The pear industry in the Pacific Northwest appears to be taking a cue from neighbors to the south, who grow and market preripened avocados.
A number of grower-shippers, including Selah, Wash.-based Rainier Fruit Co., are devoting an increasing amount of energy on conditioning programs.
Unlike avocado shippers, who have run product through ripening rooms for more than a decade, those marketing ripened pears are still relatively new, said Suzanne Wolter, Rainier’s marketing director.
But the template is there to follow, she said.
“It has the potential the change the category much the same way ripe avocados (have) changed the avocado market,” Wolter said.
Ripening has its most lucrative potential with anjous, whose ripeness is more difficult to judge than, say, a bartlett, Wolter said.
“A bartlett turns yellow so the consumer can tell it’s ripe, but an anjou pear remains green,” she said.
A conditioned anjou can produce a unique eating experience, Wolter said.
“When it has been exposed to ethylene, it is the juiciest, sweetest pear ever. It’s like eating a peach,” she said.
In spite of the apparent excitement over conditioning programs, only a small percentage of fruit goes through ripening regimens, Wolter said.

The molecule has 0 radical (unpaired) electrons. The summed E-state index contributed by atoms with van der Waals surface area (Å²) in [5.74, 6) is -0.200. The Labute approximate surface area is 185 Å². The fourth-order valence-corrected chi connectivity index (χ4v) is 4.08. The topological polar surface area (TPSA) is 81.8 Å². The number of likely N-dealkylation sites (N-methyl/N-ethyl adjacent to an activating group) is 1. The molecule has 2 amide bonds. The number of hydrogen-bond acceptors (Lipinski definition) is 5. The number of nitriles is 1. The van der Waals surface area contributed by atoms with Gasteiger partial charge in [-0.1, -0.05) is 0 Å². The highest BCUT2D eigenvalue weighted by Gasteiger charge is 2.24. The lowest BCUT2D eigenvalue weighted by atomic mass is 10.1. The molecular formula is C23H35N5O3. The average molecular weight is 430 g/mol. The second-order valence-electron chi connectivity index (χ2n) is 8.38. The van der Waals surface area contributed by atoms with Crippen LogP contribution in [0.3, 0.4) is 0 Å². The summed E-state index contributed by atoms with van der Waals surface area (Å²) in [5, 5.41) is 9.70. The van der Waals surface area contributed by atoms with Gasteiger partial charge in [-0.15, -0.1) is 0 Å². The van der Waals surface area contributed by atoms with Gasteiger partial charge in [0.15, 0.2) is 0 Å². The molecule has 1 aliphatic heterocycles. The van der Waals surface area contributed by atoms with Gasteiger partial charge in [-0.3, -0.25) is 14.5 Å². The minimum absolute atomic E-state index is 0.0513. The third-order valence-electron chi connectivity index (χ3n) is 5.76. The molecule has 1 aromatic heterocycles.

“I know that we’ve grown every year just a little bit more,” Wolter said, adding that her company was the first pear shipper in Washington to build ripening rooms, in 2005.
She said Rainier has improved the process over the years.
“The key is we use vented Euroboxes to ensure consistent ripening throughout the pallet,” she said, adding that controlling the fruit’s core temperature is crucial.
Lowering the fruit’s temperature to 32 degrees halts the ripening process and can add three weeks to the conditioned fruit’s shelf life.
“One of the barriers for retail execution was if they moved to a ripe pear program, they said they’re going to have more shrink, but the reality is sales and rotation are faster,” Wolter said.
Education is perhaps the biggest challenge of building enthusiasm about ripening programs among retailers, Wolter said.
“We’re working on helping get the word out to receiving crews, letting warehouse personnel know and letting in-store produce associates know about proper handling,” she said.
Rainier labels all boxes that contain ripened fruit as such and includes handling information, as well as tips to pass along to the consumer, Wolter said.
It may take awhile for consumers to catch on, Wolter said.
“Most consumers think an anjou pear should be hard and crunchy, but with the ethylene exposure, you get a much better piece of fruit, and I think people would eat more of them if they had that kind of eating experience,” she said.
Other grower-shippers agree.
“We continue to try to expand our ripening program,” said Tim Evans, general sales manager with Chelan Fresh Marketing, Chelan, Wash.
Roger Pepperl, marketing director with Wenatchee, Wash.-based Stemilt Growers Inc., said having a ripening program for pears is as necessary as it is for avocados.